In case you did not recognize it, that was the original title of Rachel Held Evans’ first book, more recently known as Faith Unravelled. I read it. If you think that picking up a book and reading it automatically means you’ve identified with all of its themes and ideas, then you need to stop here. No need to read further. You won’t get anything out of this.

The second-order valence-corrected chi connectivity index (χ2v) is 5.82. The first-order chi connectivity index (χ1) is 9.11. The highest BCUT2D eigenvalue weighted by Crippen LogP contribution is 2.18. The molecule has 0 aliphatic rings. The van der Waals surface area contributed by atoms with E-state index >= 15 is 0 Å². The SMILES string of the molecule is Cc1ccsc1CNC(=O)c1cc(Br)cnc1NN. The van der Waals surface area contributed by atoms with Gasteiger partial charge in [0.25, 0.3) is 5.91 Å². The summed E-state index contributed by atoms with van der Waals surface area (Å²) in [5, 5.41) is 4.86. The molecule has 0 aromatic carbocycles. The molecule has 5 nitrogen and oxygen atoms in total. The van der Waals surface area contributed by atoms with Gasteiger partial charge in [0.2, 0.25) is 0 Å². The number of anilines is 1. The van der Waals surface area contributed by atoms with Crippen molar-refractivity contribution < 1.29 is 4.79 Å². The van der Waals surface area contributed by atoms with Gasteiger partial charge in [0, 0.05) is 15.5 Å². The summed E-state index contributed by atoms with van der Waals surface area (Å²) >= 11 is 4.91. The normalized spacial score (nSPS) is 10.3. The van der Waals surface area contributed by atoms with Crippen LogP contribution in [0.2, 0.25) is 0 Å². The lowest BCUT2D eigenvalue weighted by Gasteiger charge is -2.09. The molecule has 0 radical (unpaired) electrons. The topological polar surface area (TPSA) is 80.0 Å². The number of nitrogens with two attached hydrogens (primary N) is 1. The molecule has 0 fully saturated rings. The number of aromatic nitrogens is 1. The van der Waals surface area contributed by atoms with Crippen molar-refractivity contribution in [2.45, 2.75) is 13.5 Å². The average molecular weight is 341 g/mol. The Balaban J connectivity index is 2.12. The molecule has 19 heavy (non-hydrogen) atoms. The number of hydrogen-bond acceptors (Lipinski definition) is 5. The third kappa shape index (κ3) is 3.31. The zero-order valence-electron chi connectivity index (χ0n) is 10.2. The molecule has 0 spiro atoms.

The book resonated with me, not because I could check the box of agreeing with every idea before moving on but because what she describes as the “evolution” of her Christian faith is an experience that is common to most people who were raised in a church and a Christian faith that was handed down to them by their parents and lived out mostly in the context of a local church. Though Evans was raised in a Fundamentalist church (capital F to distinguish a particular brand of Protestant, Evangelical, American Christianity) and her experience is unique to that culture, I would imagine that the curiosity, the questions about the assurance of the correctness of the official doctrine, the preaching and teaching, the rituals (yes Fundamentalists and Evangelicals are as ritualistic as the Catholic or Orthodox churches, though they don’t recognize it in themselves) and the expectation that children simply accept what it taught without question are common to children raised in churches of all faiths.